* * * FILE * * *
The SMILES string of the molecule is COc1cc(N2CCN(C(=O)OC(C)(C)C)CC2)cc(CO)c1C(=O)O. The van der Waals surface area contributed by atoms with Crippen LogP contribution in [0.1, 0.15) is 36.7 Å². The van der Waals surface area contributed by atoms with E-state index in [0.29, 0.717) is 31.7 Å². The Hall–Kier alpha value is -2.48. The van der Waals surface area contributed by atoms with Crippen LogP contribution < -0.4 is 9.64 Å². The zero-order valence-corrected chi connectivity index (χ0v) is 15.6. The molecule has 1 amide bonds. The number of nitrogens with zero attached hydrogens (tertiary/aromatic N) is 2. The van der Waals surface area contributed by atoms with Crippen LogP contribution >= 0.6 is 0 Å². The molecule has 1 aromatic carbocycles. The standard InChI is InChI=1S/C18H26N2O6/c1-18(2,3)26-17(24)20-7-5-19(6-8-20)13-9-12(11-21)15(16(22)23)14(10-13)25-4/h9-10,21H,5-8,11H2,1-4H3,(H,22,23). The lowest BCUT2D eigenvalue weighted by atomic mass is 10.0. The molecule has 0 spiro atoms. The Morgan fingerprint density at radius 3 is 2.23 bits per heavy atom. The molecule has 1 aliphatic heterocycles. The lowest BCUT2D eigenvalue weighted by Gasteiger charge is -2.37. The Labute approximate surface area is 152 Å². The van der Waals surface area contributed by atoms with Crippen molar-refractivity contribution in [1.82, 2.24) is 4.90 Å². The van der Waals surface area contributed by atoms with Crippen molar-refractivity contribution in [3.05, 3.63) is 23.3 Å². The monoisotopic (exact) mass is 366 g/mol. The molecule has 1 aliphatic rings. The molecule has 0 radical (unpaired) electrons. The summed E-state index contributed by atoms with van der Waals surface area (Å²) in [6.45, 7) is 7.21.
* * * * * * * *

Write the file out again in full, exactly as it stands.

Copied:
The SMILES string of the molecule is COc1cc(N2CCN(C(=O)OC(C)(C)C)CC2)cc(CO)c1C(=O)O. The van der Waals surface area contributed by atoms with Crippen LogP contribution in [0.1, 0.15) is 36.7 Å². The van der Waals surface area contributed by atoms with E-state index in [0.29, 0.717) is 31.7 Å². The Hall–Kier alpha value is -2.48. The van der Waals surface area contributed by atoms with Crippen LogP contribution < -0.4 is 9.64 Å². The zero-order valence-corrected chi connectivity index (χ0v) is 15.6. The molecule has 1 amide bonds. The number of nitrogens with zero attached hydrogens (tertiary/aromatic N) is 2. The van der Waals surface area contributed by atoms with Crippen LogP contribution >= 0.6 is 0 Å². The molecule has 1 aromatic carbocycles. The standard InChI is InChI=1S/C18H26N2O6/c1-18(2,3)26-17(24)20-7-5-19(6-8-20)13-9-12(11-21)15(16(22)23)14(10-13)25-4/h9-10,21H,5-8,11H2,1-4H3,(H,22,23). The lowest BCUT2D eigenvalue weighted by atomic mass is 10.0. The molecule has 0 spiro atoms. The Morgan fingerprint density at radius 3 is 2.23 bits per heavy atom. The molecule has 1 aliphatic heterocycles. The lowest BCUT2D eigenvalue weighted by Gasteiger charge is -2.37. The Labute approximate surface area is 152 Å². The van der Waals surface area contributed by atoms with Crippen molar-refractivity contribution in [1.82, 2.24) is 4.90 Å². The van der Waals surface area contributed by atoms with Crippen molar-refractivity contribution in [3.05, 3.63) is 23.3 Å². The monoisotopic (exact) mass is 366 g/mol. The molecule has 1 aliphatic rings. The molecule has 0 radical (unpaired) electrons. The summed E-state index contributed by atoms with van der Waals surface area (Å²) in [6.45, 7) is 7.21.